In preparation for Martin Luther King Jr. Day, I reread the text of a sermon MLK gave days before his assassination, entitled Remaining Awake Through a Great Revolution. One section stood out for me. Dr. King, referencing the Declaration of Independence, extolled:
‘We hold these truths to be self-evident, that all men are created equal, that they are endowed by their Creator with certain inalienable Rights, that among these are Life, Liberty, and the pursuit of Happiness.’ But if a man doesn’t have a job or an income, he has neither life nor liberty nor the possibility for the pursuit of happiness. He merely exists. We are coming to ask America to be true to the huge promissory note that it signed years ago.
At Achieve Atlanta, we fight so that every APS graduate will obtain a post-secondary credential or degree and avoid what some have come to accept as the inevitability of merely existing.
Similarly, there’s a lot of public discussion these days about the workforce needs of our city and state, on the one hand, and about the dearth of credentialed and degreed individuals to fill jobs over the next several years, on the other.
To address this dilemma, there are multiple investments and efforts underway to connect young people to workforce development programs. I applaud any effort to connect disinvested communities to opportunities so that they can have life, and liberty, and pursue happiness. And, for those of us who do this work, we must be vocal about dispelling the myths and erroneous assumptions that abound about why we have these problems in the first place.
One such assumption is that the degree gap exists because some kids are not “cut out for college” and that “a 4-year degree is not for everyone.” But we never finish that sentence. Who’s not cut out for college and why? Who is a 4-year degree not for? When we don’t answer that question, we are inadvertently propagating the myth that some students aren’t smart enough or lack other skills that make them college material. More importantly, when we don’t answer that question, we don’t hold ourselves and our systems accountable.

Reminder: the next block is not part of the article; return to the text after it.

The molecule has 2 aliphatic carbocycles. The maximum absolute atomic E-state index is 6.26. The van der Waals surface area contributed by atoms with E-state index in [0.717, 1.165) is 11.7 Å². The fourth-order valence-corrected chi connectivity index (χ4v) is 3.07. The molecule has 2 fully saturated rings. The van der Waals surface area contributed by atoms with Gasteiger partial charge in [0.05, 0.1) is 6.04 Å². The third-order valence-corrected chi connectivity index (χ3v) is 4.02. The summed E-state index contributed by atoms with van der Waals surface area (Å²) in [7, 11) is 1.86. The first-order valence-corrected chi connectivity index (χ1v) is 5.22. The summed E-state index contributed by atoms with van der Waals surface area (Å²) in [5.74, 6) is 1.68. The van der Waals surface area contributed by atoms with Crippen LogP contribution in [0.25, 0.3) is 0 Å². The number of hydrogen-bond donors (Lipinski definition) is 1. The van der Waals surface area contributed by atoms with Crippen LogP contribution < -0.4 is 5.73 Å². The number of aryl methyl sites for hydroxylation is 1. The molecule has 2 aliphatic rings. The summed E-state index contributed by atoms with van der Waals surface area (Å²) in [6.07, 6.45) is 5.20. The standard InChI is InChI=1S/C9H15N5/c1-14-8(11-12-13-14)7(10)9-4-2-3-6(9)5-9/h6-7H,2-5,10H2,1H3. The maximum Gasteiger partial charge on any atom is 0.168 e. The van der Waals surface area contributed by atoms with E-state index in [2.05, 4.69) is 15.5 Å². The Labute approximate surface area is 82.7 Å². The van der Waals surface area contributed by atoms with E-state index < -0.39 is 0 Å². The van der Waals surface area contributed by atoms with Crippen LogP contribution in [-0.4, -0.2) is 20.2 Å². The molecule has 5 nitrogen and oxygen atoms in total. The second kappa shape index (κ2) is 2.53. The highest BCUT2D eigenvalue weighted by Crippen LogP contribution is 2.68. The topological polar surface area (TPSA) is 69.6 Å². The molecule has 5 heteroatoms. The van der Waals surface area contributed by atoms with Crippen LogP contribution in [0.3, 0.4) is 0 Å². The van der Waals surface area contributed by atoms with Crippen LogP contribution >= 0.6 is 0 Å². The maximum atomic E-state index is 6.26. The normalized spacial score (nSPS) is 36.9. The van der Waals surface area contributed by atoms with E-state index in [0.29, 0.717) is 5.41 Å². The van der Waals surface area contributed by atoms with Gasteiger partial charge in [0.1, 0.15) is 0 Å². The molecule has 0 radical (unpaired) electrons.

When offering solutions, we must acknowledge that many of our students have faced systemic and institutional barriers, including racism and poverty, their entire lives. But we’ve seen that when we fight for them, our young people thrive.
In his sermon, Dr. King reminded us that if we were going to successfully get rid of racism and poverty, we have to “admit certain things and get rid of certain myths,” prevailing narratives, if you will.
Building on that, if we are going to solve our communities’ inequities, we must acknowledge what caused these problems in the first place. It’s the only way we have a chance of avoiding the same mistakes again. We must come at the work as if we were doing it for ourselves and for our very own flesh and blood. Because, as Dr. King reminds us…
I can never be what I ought to be until you are what you ought to be. And you can never be what you ought to be until I am what I ought to be.